Thursday, December 6, 2012

Album Review: The Evens - The Odds

Six years. That's how long it's been since The Evens released their last album, Get Evens. On the surface, the songs on the band's third album, The Odds, don't sound too far off from the songs on the first two albums. Sweet melodies, laid-back tempos set by both the drums and baritone guitars, and soft singing provided by both Ian MacKaye and Amy Farina. But when you really dig in to the core of the songs, there are a lot of structural and compositional differences. The Odds finds The Evens experimenting with new sounds, darker tones, and just general loudness. Not that this is a heavy-hitting album in the vein of Minor Threat, but both Ian and Amy raise their voices more on The Odds than they ever did before.

During several moments on the album, there are tracks that play almost like stripped down Fugazi tunes. The guitar playing is intricate, and the two vocalists trade off between each other between verses and chorus, not unlike the way MacKaye would do with Guy Picciotto in Fugazi. Even with that factored in, there's never a moment when it feels like you could be listening to Steady Diet of Nothing instead of this album; it's just The Evens finding a way to expand their sound while still staying stripped down to their two person line up. Among the best of these tracks are "Wanted Criminals", "Warble Factor", and the instrumental "Wonder Why".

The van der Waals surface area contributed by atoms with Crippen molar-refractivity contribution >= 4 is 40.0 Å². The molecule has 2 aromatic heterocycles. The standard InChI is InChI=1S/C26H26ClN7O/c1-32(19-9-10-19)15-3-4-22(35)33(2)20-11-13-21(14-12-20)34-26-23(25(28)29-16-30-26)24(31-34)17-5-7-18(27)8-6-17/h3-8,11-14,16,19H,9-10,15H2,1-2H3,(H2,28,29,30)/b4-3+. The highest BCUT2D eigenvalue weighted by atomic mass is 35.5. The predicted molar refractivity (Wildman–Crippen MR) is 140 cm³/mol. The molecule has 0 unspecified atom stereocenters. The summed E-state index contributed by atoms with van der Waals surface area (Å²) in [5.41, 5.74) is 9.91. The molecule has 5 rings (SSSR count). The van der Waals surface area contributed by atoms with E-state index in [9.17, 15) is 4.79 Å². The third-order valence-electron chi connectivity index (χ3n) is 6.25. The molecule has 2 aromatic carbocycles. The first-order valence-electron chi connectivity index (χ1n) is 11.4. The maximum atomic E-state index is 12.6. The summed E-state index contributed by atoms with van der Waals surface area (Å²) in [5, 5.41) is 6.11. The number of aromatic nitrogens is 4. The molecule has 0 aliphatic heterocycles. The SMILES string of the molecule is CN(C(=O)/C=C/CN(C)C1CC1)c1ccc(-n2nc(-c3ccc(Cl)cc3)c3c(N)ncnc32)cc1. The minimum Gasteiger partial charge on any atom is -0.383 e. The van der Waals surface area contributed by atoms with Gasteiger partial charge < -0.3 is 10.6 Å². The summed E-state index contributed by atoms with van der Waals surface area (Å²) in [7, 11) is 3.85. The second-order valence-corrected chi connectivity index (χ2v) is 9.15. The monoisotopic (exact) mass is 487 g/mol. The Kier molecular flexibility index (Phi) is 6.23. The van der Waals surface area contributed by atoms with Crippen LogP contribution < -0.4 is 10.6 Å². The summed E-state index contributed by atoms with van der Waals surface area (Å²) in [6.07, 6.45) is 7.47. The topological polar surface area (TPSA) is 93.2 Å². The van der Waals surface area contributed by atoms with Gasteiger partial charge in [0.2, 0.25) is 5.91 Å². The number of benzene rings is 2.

The band keeps with their slower, more mellow sound that they've established with their first two albums as well. "I Do Myself" and "Competing with the Till" are more in line with their usual fare, although the latter incorporates the usage of jarring sounds (with what sounds like a horn of some sort), giving it weird, almost experimental jazz feel- a very common Dischord Records touch.

Perhaps it's just the six year gap between albums and a hazy memory, but Farina's vocals on The Odds far exceeds her previous performances. Her vocals have become incredibly powerful and when she takes the lead (such as on "Warble Factor", and "Broken Finger"), the strength of her voice is awe-inspiring.

Compared to the new Bad Brains album, Into the Future, and its desire to hold on to the past, it's an interesting look as to how differently 80's hardcore icons have grown up. While the music on The Odds is clearly still rooted in the established sound of 2005's The Evens, and 2006's Get Evens, Ian MacKaye and Amy Farina have branched out and tried new things, and the end result is an album that utilizes elements that are almost the opposite of what the band has done before. The Odds is by far the most appropriate title for this album.

Buy It!

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